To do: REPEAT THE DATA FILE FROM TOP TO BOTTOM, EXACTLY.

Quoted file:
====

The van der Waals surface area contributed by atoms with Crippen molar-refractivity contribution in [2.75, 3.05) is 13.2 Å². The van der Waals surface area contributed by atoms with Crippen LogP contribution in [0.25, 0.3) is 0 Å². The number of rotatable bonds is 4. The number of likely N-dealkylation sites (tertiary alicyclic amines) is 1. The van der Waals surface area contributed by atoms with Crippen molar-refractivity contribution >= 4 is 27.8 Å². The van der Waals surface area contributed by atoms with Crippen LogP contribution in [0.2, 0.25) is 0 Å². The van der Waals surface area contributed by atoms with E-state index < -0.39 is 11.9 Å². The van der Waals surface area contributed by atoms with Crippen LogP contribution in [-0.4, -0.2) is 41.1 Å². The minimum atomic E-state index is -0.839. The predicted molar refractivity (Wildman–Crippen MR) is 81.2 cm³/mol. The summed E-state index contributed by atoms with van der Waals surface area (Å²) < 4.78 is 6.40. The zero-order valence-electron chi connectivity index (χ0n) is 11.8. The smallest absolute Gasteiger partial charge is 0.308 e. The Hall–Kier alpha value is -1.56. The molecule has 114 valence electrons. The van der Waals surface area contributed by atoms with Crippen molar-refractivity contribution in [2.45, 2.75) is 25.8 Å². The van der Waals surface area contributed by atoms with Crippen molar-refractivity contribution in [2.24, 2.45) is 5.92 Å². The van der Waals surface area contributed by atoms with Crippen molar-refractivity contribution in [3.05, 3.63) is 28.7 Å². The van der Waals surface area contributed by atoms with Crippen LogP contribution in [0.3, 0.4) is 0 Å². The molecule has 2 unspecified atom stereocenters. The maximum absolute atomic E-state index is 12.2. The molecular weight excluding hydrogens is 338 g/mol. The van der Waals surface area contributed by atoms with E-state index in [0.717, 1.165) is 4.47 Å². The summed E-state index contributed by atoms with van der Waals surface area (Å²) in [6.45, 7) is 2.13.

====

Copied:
The van der Waals surface area contributed by atoms with Crippen molar-refractivity contribution in [2.75, 3.05) is 13.2 Å². The van der Waals surface area contributed by atoms with Crippen LogP contribution in [0.25, 0.3) is 0 Å². The number of rotatable bonds is 4. The number of likely N-dealkylation sites (tertiary alicyclic amines) is 1. The van der Waals surface area contributed by atoms with Crippen molar-refractivity contribution >= 4 is 27.8 Å². The van der Waals surface area contributed by atoms with Crippen LogP contribution in [0.2, 0.25) is 0 Å². The van der Waals surface area contributed by atoms with E-state index < -0.39 is 11.9 Å². The van der Waals surface area contributed by atoms with Crippen LogP contribution in [-0.4, -0.2) is 41.1 Å². The minimum atomic E-state index is -0.839. The predicted molar refractivity (Wildman–Crippen MR) is 81.2 cm³/mol. The summed E-state index contributed by atoms with van der Waals surface area (Å²) < 4.78 is 6.40. The zero-order valence-electron chi connectivity index (χ0n) is 11.8. The smallest absolute Gasteiger partial charge is 0.308 e. The Hall–Kier alpha value is -1.56. The molecule has 114 valence electrons. The van der Waals surface area contributed by atoms with Crippen molar-refractivity contribution in [2.45, 2.75) is 25.8 Å². The van der Waals surface area contributed by atoms with Crippen molar-refractivity contribution in [2.24, 2.45) is 5.92 Å². The van der Waals surface area contributed by atoms with Crippen molar-refractivity contribution in [3.05, 3.63) is 28.7 Å². The van der Waals surface area contributed by atoms with Crippen LogP contribution in [0.3, 0.4) is 0 Å². The molecule has 2 unspecified atom stereocenters. The maximum absolute atomic E-state index is 12.2. The molecular weight excluding hydrogens is 338 g/mol. The van der Waals surface area contributed by atoms with E-state index in [0.717, 1.165) is 4.47 Å². The summed E-state index contributed by atoms with van der Waals surface area (Å²) in [6.45, 7) is 2.13.